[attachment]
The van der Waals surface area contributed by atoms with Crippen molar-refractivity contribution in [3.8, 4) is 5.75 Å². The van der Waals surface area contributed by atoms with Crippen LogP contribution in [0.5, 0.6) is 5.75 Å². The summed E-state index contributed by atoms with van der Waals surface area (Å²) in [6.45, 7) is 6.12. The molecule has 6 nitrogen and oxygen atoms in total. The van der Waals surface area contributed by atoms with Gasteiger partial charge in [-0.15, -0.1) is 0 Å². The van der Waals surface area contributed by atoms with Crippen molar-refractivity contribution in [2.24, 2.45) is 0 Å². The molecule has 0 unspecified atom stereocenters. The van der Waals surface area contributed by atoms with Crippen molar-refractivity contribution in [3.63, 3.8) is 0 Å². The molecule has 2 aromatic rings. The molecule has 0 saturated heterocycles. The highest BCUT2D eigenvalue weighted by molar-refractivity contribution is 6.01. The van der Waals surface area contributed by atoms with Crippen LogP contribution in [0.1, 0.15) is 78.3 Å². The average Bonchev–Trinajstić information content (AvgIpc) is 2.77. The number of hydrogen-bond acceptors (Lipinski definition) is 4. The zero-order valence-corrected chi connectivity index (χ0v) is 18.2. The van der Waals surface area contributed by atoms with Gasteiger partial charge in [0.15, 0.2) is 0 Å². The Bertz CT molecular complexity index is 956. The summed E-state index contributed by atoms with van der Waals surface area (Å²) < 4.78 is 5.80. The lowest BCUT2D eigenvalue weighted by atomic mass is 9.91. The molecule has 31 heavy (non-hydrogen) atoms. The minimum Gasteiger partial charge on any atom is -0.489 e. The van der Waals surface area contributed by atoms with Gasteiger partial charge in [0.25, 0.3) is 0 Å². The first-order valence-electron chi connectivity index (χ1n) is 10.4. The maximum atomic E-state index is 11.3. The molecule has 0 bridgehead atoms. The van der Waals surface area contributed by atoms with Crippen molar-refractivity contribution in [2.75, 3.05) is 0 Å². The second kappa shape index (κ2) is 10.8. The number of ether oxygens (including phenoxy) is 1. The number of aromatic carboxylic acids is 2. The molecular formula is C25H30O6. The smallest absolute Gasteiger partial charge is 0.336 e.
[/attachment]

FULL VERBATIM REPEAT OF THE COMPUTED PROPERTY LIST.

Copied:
The van der Waals surface area contributed by atoms with Crippen molar-refractivity contribution in [3.8, 4) is 5.75 Å². The van der Waals surface area contributed by atoms with Crippen LogP contribution in [0.5, 0.6) is 5.75 Å². The summed E-state index contributed by atoms with van der Waals surface area (Å²) in [6.45, 7) is 6.12. The molecule has 6 nitrogen and oxygen atoms in total. The van der Waals surface area contributed by atoms with Gasteiger partial charge in [-0.15, -0.1) is 0 Å². The van der Waals surface area contributed by atoms with Crippen molar-refractivity contribution in [2.24, 2.45) is 0 Å². The molecule has 0 unspecified atom stereocenters. The van der Waals surface area contributed by atoms with Crippen molar-refractivity contribution in [3.63, 3.8) is 0 Å². The molecule has 2 aromatic rings. The molecule has 0 saturated heterocycles. The highest BCUT2D eigenvalue weighted by molar-refractivity contribution is 6.01. The van der Waals surface area contributed by atoms with Crippen LogP contribution in [0.1, 0.15) is 78.3 Å². The average Bonchev–Trinajstić information content (AvgIpc) is 2.77. The number of hydrogen-bond acceptors (Lipinski definition) is 4. The zero-order valence-corrected chi connectivity index (χ0v) is 18.2. The van der Waals surface area contributed by atoms with Gasteiger partial charge in [0.15, 0.2) is 0 Å². The Bertz CT molecular complexity index is 956. The summed E-state index contributed by atoms with van der Waals surface area (Å²) < 4.78 is 5.80. The lowest BCUT2D eigenvalue weighted by atomic mass is 9.91. The molecule has 31 heavy (non-hydrogen) atoms. The minimum Gasteiger partial charge on any atom is -0.489 e. The van der Waals surface area contributed by atoms with Gasteiger partial charge in [0.25, 0.3) is 0 Å². The first-order valence-electron chi connectivity index (χ1n) is 10.4. The maximum atomic E-state index is 11.3. The molecule has 0 bridgehead atoms. The van der Waals surface area contributed by atoms with Crippen molar-refractivity contribution in [2.75, 3.05) is 0 Å². The second kappa shape index (κ2) is 10.8. The number of ether oxygens (including phenoxy) is 1. The number of aromatic carboxylic acids is 2. The molecular formula is C25H30O6. The smallest absolute Gasteiger partial charge is 0.336 e.